#8
Feb1912, 01:00 PM

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#9
Feb1912, 01:06 PM

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The simple fact is that your charge must accelerate in order to change from 0 velocity to some other velocity. If you look at the LienardWiechart potentials, you will see that there is a term in the E and B fields sourced by the acceleration of the charge. If you have failed to include this term, then you are neglecting an important contribution to the flux integral.
You rightly point out that the E field on the far end of the sphere will not update fast enough. But this is irrelevant. All the necessary changes will happen locally, near the charge. You need to stop responding incredulously to everyone's posts, and actually do a calculation using the full theory with no approximation. 


#10
Feb1912, 01:09 PM

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#11
Feb1912, 01:16 PM

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4chars 


#12
Feb1912, 01:59 PM

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#13
Feb1912, 01:59 PM

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#14
Feb1912, 02:07 PM

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How is it that these changes cancel each other out until the very local moment that the charge crosses the sphere's wall exiting, where all of a sudden, these accelerationinduced fields must some how cancel, not themselves, but field divergence that one might otherwise expect at the surface of the rest of the sphere which is uninformed of this change of side? This is especially inconceivable considering the lack of information present at the crossing concerning how the "updated front" of the absence of the electric charge in the sphere may update the field detected at the overall surface of the sphere at a rate somehow matching in proportion to some function dependent on acceleration of that single charge now outside the sphere. If you guys want me to do the work, I need to know what to model to use. I like exact specifics on how to get to the conclusions through rigorous means. I get to hear these specifics precisely because I have been incredulous. If I don't ask questions, then I don't receive answers as to the context of my question. Without the latter, then how would I even know what to do in order to arrive at the same conclusion? I have encountered a few who have shown the innate tendency of modifying my question before attempting to answer it. That's exactly the kind of thing that I do not respond well to.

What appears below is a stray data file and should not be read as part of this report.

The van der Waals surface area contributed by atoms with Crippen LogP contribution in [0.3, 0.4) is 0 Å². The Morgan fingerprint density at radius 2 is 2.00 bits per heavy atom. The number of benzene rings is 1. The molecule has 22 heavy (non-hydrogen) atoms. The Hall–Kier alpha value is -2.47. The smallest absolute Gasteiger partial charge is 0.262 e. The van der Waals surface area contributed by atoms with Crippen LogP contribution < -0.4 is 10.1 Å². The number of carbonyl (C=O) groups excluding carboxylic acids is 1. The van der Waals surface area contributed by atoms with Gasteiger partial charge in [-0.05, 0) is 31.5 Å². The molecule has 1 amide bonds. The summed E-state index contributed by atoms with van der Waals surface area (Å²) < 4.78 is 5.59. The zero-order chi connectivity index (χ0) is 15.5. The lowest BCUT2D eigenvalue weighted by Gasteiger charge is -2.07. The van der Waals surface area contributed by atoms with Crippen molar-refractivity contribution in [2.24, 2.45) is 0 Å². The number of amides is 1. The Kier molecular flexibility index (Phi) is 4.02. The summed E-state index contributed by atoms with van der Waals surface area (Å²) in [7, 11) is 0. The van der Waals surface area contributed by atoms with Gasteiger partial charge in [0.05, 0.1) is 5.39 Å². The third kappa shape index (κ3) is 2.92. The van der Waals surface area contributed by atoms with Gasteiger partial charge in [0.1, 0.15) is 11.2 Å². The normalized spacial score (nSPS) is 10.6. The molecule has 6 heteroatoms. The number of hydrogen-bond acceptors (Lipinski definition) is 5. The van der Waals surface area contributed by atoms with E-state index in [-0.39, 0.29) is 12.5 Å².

#15
Feb1912, 02:25 PM

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If the charge is at relative rest outside the sphere for a long time, it contributes absolutely nothing to the flux integral on the surface of the sphere. It cancels out. If I have it outside the sphere for x amount of time, there exists a radius around this particle where this potentially cancelling flux may exist. But the initial front leads to net outward field lines from the sphere (or, really, net inward lines towards the negative charge outside), as if it was like having a + charge in the sphere. However, how exactly does that match the amount of integral on the other surfaces of the sphere? If I consider that the charge is now at rest with respect to the sphere, the "positive" contribution from this new field grows as the "negative" contribution from the original field shrinks. If I have a growing positive contribution and shrinking negative contribution, I do not see how those two derivatives can cancel. Instead, both should reinforce each other to gradually decrease the net field through the surface, not instantaneously upon the moment of the charge's crossing. Simultaneity arguments are out the window, I guess, for the Efield sensors in the example are timesynchronized, so there is no problem in determining what the field was at the other side of sphere when the electron crossed the surface. 


#16
Feb1912, 02:38 PM

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You have made a very specific claim: 


#17
Feb1912, 02:48 PM

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#18
Feb1912, 02:56 PM